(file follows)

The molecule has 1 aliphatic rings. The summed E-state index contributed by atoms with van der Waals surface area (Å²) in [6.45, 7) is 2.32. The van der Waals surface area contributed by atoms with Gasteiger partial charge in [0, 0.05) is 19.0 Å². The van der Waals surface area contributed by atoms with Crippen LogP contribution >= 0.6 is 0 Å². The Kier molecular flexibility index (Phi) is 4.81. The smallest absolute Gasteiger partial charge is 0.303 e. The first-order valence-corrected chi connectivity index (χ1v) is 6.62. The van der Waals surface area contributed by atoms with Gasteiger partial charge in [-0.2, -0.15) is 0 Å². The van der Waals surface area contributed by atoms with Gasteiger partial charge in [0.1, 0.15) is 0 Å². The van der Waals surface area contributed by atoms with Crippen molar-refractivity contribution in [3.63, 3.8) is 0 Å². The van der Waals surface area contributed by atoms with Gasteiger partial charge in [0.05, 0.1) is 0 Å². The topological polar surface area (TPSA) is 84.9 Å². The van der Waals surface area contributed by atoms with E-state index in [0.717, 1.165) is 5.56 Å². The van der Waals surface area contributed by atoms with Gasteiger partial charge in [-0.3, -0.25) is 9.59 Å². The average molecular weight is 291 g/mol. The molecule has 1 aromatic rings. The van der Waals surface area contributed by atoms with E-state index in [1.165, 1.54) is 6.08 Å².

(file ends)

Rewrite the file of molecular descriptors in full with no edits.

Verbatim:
The molecule has 1 aliphatic rings. The summed E-state index contributed by atoms with van der Waals surface area (Å²) in [6.45, 7) is 2.32. The van der Waals surface area contributed by atoms with Gasteiger partial charge in [0, 0.05) is 19.0 Å². The van der Waals surface area contributed by atoms with Crippen LogP contribution >= 0.6 is 0 Å². The Kier molecular flexibility index (Phi) is 4.81. The smallest absolute Gasteiger partial charge is 0.303 e. The first-order valence-corrected chi connectivity index (χ1v) is 6.62. The van der Waals surface area contributed by atoms with Gasteiger partial charge in [-0.2, -0.15) is 0 Å². The van der Waals surface area contributed by atoms with Gasteiger partial charge in [0.1, 0.15) is 0 Å². The van der Waals surface area contributed by atoms with Crippen molar-refractivity contribution in [3.63, 3.8) is 0 Å². The van der Waals surface area contributed by atoms with Gasteiger partial charge in [0.05, 0.1) is 0 Å². The topological polar surface area (TPSA) is 84.9 Å². The van der Waals surface area contributed by atoms with E-state index in [0.717, 1.165) is 5.56 Å². The van der Waals surface area contributed by atoms with Gasteiger partial charge in [-0.3, -0.25) is 9.59 Å². The average molecular weight is 291 g/mol. The molecule has 1 aromatic rings. The van der Waals surface area contributed by atoms with E-state index in [1.165, 1.54) is 6.08 Å².